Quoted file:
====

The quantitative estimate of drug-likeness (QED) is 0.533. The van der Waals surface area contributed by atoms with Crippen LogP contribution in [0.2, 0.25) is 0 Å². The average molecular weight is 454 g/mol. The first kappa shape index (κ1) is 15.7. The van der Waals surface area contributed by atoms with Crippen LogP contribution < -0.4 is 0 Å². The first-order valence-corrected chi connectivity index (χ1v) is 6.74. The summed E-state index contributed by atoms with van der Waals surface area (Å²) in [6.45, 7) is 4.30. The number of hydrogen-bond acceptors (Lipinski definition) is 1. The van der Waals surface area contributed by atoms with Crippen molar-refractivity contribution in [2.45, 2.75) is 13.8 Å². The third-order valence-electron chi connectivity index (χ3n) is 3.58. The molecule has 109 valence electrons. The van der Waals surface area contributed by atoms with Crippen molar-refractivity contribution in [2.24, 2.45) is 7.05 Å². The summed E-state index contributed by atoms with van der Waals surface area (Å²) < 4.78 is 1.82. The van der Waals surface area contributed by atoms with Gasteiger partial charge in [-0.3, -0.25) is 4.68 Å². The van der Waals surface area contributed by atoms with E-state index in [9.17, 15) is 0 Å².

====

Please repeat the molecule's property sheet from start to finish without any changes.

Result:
The quantitative estimate of drug-likeness (QED) is 0.533. The van der Waals surface area contributed by atoms with Crippen LogP contribution in [0.2, 0.25) is 0 Å². The average molecular weight is 454 g/mol. The first kappa shape index (κ1) is 15.7. The van der Waals surface area contributed by atoms with Crippen LogP contribution < -0.4 is 0 Å². The first-order valence-corrected chi connectivity index (χ1v) is 6.74. The summed E-state index contributed by atoms with van der Waals surface area (Å²) in [6.45, 7) is 4.30. The number of hydrogen-bond acceptors (Lipinski definition) is 1. The van der Waals surface area contributed by atoms with Crippen molar-refractivity contribution in [2.45, 2.75) is 13.8 Å². The third-order valence-electron chi connectivity index (χ3n) is 3.58. The molecule has 109 valence electrons. The van der Waals surface area contributed by atoms with Crippen molar-refractivity contribution in [2.24, 2.45) is 7.05 Å². The summed E-state index contributed by atoms with van der Waals surface area (Å²) < 4.78 is 1.82. The van der Waals surface area contributed by atoms with Gasteiger partial charge in [-0.3, -0.25) is 4.68 Å². The van der Waals surface area contributed by atoms with E-state index in [9.17, 15) is 0 Å².